Bay of Plenty 18 2013 70 1987 23 18 30 29 31
Gisborne / Hawke’s Bay 10 2013 64 1986 31 10 19 15 16
Taranaki 7 2013 45 1991 17 7 11 8 12
Manawatu/Wanganui 15 2013 81 1987 29 15 34 28 16
Wellington 10 2015 71 1987 11 18 12 10 16
Nelson / Marlborough 5 2015 27 1984 9 9 7 5 10
West Coast 3 1996 18 2001 7 9 9 7 4
Canterbury 32 2009 96 1989 33 49 38 47 34
Otago 11 2009 43 1988 17 14 19 18 20
Southland 2 2013 25 1984 7 2 12 8 16

Tourist Road Toll in New Zealand[edit]

Overseas licence holders are involved in just over 6 percent of fatal and injury crashes[8]. In 2016 overseas drivers (those with an overseas drivers licence) were involved in 24 fatal traffic crashes, 114 serious injury crashes and 506 minor injury crashes. In comparison, in total in New Zealand in 2016, there were 286 fatal crashes, 2,099 serious injury crashes and 7,583 minor injury crashes.[9]. Over the five years from 2012-2016, 6.2 percent of fatal and injury crashes involved an overseas driver. Over the same period, 4.1 percent of all drivers involved in crashes were overseas drivers.

Australia[edit]

In Australia the road toll is reported at a state level. Similar to New Zealand, Australia also reports national figures for special holidays, though usually only for the Christmas and Easter holiday periods.

In 2010, 1367 people lost their lives in road traffic crashes in Australia.[10] While strategies to reduce road toll, including legislation, improvements to vehicle’s which help to make them safer, and educational programs have been developed by the national government, under the 1992 Road Safety Strategy, it is up to the local governments to adopt and enforce these policies.[11] The state of Victoria has implemented several initiatives such as speed camera, random alcohol breath tests, and an integrated state trauma system, which have successfully reduced the number of deaths caused by road traffic crashes.[12]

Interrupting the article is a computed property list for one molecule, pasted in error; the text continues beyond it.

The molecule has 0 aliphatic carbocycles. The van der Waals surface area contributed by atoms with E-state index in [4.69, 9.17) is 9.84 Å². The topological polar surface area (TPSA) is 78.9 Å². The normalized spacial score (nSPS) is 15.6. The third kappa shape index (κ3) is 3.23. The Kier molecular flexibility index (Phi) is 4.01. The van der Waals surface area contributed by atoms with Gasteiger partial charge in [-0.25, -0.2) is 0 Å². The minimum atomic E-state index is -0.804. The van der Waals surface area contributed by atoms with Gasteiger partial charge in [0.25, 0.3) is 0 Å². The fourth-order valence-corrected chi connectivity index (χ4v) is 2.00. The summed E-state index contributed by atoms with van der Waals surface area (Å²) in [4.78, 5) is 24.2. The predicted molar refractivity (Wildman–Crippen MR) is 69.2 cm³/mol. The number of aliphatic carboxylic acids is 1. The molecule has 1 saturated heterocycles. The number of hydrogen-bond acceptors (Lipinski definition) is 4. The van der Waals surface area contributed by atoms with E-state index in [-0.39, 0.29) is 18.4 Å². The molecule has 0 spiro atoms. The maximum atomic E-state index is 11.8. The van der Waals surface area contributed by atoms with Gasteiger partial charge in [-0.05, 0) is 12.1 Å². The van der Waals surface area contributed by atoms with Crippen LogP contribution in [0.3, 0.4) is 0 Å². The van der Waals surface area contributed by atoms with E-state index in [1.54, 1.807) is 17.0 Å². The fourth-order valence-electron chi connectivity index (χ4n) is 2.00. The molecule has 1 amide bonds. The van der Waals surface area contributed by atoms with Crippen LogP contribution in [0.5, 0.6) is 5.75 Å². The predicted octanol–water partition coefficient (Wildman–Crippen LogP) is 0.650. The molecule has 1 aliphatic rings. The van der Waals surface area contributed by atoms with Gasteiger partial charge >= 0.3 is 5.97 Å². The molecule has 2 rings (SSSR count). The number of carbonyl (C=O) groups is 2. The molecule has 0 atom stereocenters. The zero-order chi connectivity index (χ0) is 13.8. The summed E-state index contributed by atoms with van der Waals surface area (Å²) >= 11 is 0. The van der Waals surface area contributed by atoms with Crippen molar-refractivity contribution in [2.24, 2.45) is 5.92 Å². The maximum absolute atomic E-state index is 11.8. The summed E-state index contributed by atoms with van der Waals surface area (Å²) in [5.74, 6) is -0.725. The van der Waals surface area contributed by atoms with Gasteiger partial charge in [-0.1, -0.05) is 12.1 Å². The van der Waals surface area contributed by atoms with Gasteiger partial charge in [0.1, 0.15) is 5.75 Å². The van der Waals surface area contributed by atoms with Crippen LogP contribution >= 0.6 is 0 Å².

Random breath testing (“RBT”), utilized throughout Australia, differs from the sobriety check-points commonly used in other countries. In Australia, random breath testing is accomplished by setting up a highly visible road block, wherein all drivers passing through are asked to take an alcohol breath test, regardless of whether there is any cause to believe the driver has been drinking.[13] RBT was shown to reduce alcohol related road toll by 8–71% in fourteen different studies reviewed by Dr. Corinne Peek-Asa.[14] Requiring motorists and passengers to wear seat belts appears to have reduced the road toll in Australia.[15].

See also[edit]

References[edit]

  1. ^ "Road crash statistics NZ Govenment". Ministry of Transport, New Zealand. 
  2. ^ "Holiday road crash statistics NZ Govenment". Ministry of Transport, New Zealand. 
  3. ^ "Historical Road crash statistics NZ Govenment". Ministry of Transport, New Zealand. 
  4. ^ "Historical Road crash statistics NZ Govenment". Ministry of Transport, New Zealand. 
  5. ^ "Historical Road crash statistics NZ Govenment". Ministry of Transport, New Zealand. 
  6. ^ "Historical Road crash statistics NZ Govenment". Ministry of Transport, New Zealand. 
  7. ^ "Historical Road crash statistics NZ Govenment". Ministry of Transport, New Zealand. 
  8. ^ Overseas drivers in crashes
  9. ^ NZ Transport Overseas Driver Fatalities Page 3 of PDF)
  10. ^ "Accidents Injuries and Fatalities: Transport Related Deaths". 1301.0 – Year Book Australia (2012). Australian Bureau of Statistics. Retrieved 21 July 2014. 
  11. ^ "Vehicle Collisions in Australia". NSW Compensation Lawyers. Retrieved 21 July 2014. 
  12. ^ Atkin, C; Freedman, I; Rosenfeld, J; Fitzgerald, M; Kossmann, T (November 2005). The evolution of an integrated state trauma system in Victoria, Australia. Injury. 36. pp. 1277–87. doi:10.1016/j.injury.2005.05.011. PMID 16214472. 
  13. ^ Homel, R (1990). "Random Breath Testing and Random Stopping Programs in Australia" (PDF). In Wilson, R.J.; Mann, R.E. Drinking and Driving: Advances in Research and Prevention (PDF). Guilford Press. ISBN 0898621704. 
  14. ^ Peek-Asa, C (January 1999). "The Effect of Random Alcohol Screening in Reducing Motor Vehicle Crash Injuries". American Journal of Preventative Medicine. 16 (1): 57–67. doi:10.1016/S0749-3797(98)00116-0. 
  15. ^ Bhattacharyya, M; Layton, A (1979). "Effectiveness of Seat Belt Legislation on the Queensland Road Toll — An Australian Case Study in Intervention Analysis". Journal of the American Statistical Association. 74 (367): 596–603. doi:10.1080/01621459.1979.10481655. 

External links[edit]